Sucioperro - Random Acts Of Intimacy

Liam McGrady 19/06/2006

Rating: 4/5

… A few lads from a small town on the West coast of Scotland find that they share an affinity for rock 'n' roll. They decide to form a band. Fans of RATM, ATD-I and other bands using an acronym to shorten their names, they find it hard to win over the people of the town with their ultra tuneful, Alt Rock/Emo sound - people who are suspicious of any band not plodding through covers of T-Rex or Led Zeppelin while they smoke and drink themselves to death in grim looking public houses. Tired of seeing every new indie/rock night fade away to be replaced by cabaret acts and “all the meat you can eat for 5” deals at the venues around town, the boys retreat into their own little world. They become The Dragon, The Farmer, The Welshman and Big Slice, they find kindred spirits in fellow Scots Biffy Clyro and start to believe that their music does matter, that people will love it; that the doubters can choke on their overcooked steaks and keep their Marc Bolan impersonators. So it's 2002 and the band, now named Sucioperro (“dirty dog” in Spanish or “dirty bitch” in some other languages), record their debut EP 'Why Bliss Destroy'; the 200 copies sell out straight away. So okay 200 copies isn't a lot, but this is the West coast of Scotland remember. Tantalisingly close to the big city (Glasgow) it may be, yet the population is still sufficiently parochial and close minded on the whole. But the band have reached 200 people, that's 200 people who give a shit about good music, 200 people who want and need blazing guitars and anthemic tunes to drag them above the constant drizzle and constant calls to “get your hair cut you fucking hippy” from gangs of lads sporting tracksuits and Rockports - and probably from their parents. Two years of solid gigging both in the town and the big city follow, building a fan base, embellishing their world and dragging many others into it. The time comes to record again. This time it's 'The Hidden Perils Of Dancing EP', 1000 copies of which find their way onto the stereo's of Scotland's music loving youth, keeping their craving for intense, powerful and fucking thrilling guitar rock satisfied; until now. Some time before you're reading this, the Captains Of Industry record label spotted that Scottish music isn't all about poncing about in tight trousers singing about how much better it is in the matinee, and gave Sucioperro the backing to create their debut album…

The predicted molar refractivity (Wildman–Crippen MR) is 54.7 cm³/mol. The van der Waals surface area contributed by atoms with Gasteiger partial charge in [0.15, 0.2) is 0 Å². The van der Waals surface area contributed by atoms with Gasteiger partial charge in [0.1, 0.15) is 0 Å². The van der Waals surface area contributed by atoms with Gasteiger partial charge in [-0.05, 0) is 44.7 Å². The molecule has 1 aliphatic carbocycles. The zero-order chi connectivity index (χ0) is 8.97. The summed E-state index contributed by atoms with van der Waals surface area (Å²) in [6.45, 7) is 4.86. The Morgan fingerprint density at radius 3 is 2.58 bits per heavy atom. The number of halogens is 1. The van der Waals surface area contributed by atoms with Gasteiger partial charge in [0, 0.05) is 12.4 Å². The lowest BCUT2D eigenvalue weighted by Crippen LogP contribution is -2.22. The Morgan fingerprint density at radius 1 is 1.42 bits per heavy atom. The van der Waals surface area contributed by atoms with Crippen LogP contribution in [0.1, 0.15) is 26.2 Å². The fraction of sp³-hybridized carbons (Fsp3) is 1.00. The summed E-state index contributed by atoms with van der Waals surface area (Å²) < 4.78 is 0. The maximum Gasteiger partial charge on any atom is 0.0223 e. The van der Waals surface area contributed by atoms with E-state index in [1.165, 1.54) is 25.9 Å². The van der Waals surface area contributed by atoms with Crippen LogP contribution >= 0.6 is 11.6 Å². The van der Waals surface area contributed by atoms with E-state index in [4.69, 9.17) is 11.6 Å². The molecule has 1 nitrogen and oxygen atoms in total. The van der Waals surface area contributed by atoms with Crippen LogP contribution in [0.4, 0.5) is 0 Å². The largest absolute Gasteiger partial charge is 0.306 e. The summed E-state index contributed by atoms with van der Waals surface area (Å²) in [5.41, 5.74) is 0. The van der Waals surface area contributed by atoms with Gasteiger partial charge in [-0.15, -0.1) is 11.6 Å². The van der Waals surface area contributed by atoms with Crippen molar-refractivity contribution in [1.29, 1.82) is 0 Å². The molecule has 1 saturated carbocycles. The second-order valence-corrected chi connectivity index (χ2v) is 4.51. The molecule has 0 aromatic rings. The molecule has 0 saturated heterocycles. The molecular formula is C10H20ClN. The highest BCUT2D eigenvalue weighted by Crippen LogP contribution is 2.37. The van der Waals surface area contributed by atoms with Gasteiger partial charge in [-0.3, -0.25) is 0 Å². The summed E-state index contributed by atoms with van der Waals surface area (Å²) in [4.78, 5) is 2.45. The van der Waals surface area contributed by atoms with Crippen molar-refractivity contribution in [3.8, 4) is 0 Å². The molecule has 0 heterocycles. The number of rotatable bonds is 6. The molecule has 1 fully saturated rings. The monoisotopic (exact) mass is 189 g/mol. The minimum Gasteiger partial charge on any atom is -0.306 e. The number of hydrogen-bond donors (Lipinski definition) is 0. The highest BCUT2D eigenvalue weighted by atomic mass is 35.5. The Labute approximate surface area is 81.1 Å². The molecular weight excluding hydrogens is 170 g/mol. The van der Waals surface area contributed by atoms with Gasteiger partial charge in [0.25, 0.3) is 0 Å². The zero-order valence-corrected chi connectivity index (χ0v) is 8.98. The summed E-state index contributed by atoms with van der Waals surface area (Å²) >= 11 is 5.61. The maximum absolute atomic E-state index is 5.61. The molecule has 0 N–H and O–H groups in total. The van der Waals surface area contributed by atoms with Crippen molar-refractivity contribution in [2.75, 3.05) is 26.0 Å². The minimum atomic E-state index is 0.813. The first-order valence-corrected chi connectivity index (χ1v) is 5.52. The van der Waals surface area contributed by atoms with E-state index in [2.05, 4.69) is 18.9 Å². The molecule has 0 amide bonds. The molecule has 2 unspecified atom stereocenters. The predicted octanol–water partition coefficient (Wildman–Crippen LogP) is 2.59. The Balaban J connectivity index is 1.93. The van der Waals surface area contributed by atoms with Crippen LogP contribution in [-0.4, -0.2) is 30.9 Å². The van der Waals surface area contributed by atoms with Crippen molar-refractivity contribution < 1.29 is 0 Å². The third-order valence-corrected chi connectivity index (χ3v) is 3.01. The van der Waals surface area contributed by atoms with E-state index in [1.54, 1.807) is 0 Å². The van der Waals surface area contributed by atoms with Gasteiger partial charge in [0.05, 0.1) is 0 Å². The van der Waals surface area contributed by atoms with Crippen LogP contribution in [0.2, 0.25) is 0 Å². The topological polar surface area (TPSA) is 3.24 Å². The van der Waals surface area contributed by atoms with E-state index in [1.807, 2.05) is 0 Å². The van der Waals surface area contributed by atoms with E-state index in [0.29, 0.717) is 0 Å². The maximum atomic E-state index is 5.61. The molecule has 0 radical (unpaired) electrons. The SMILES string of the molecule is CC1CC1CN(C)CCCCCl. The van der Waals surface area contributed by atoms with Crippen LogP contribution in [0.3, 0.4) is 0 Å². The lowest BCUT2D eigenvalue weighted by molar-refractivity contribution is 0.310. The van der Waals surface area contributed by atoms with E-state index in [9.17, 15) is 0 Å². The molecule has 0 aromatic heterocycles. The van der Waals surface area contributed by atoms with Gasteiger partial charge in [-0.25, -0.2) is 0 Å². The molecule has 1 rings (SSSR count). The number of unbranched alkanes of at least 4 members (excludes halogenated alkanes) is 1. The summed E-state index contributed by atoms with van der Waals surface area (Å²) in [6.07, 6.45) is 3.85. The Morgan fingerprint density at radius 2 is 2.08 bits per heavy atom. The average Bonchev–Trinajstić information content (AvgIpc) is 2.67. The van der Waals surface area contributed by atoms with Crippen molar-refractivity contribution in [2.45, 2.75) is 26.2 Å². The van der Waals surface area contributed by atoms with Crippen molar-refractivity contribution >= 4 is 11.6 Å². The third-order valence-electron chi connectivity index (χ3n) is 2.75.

… And so they ventured into the studio flushed with nerves and excitement, and crucially the confidence that they've got some fucking amazing songs. The years of striving against blinkered small town opinions transfer to the scathing 'The Crushing Of The Little People' (“lock us in the background, our big ambitions smothered and incited/We won't forget this”), all crunching guitar riffs and soaring vocals ending with the pay off of “Fuck you - don't dare - think - I'll - take - your - shit again!” Even better is 'Grace And Out Of Me', vocalist The Dragon claiming “I can twist the fabric of time/It's like real magic”, the band creating a chorus so forceful, driven, melancholic, joyous and effervescent that he probably doesn't doubt that he can; and then a pummelling breakdown of distortion that nearly does. Elsewhere, on new single 'Dialog On The 2' The 'Sooch (as they've now come to be known) marry a disco beat to frantic punky guitars, like DFA 1979 streamlined and taut; shed of the excess noise, and 'I Don't Hate It, I Accept It' sends vibrations through the floor no matter what volume it's played at.

Away from the heavier guitar assaults they craft the lilting, mid paced title track and delicate finger picked 'Apathy = Inaction' adding both depth and a bit of respite to a record that's seriously choc full of fist clenching anthems. Coming out blinking into the light after days spent slaving away in studio they hold in their hands 'Random Acts Of Intimacy'. One playback is enough to convince the lads once known as JP Reid, Michael Loog, David Aird and Fergus Munro that this is the record they've always dreamed about making…

… Several playbacks of this record have me convinced that the above events must have been how it all happened.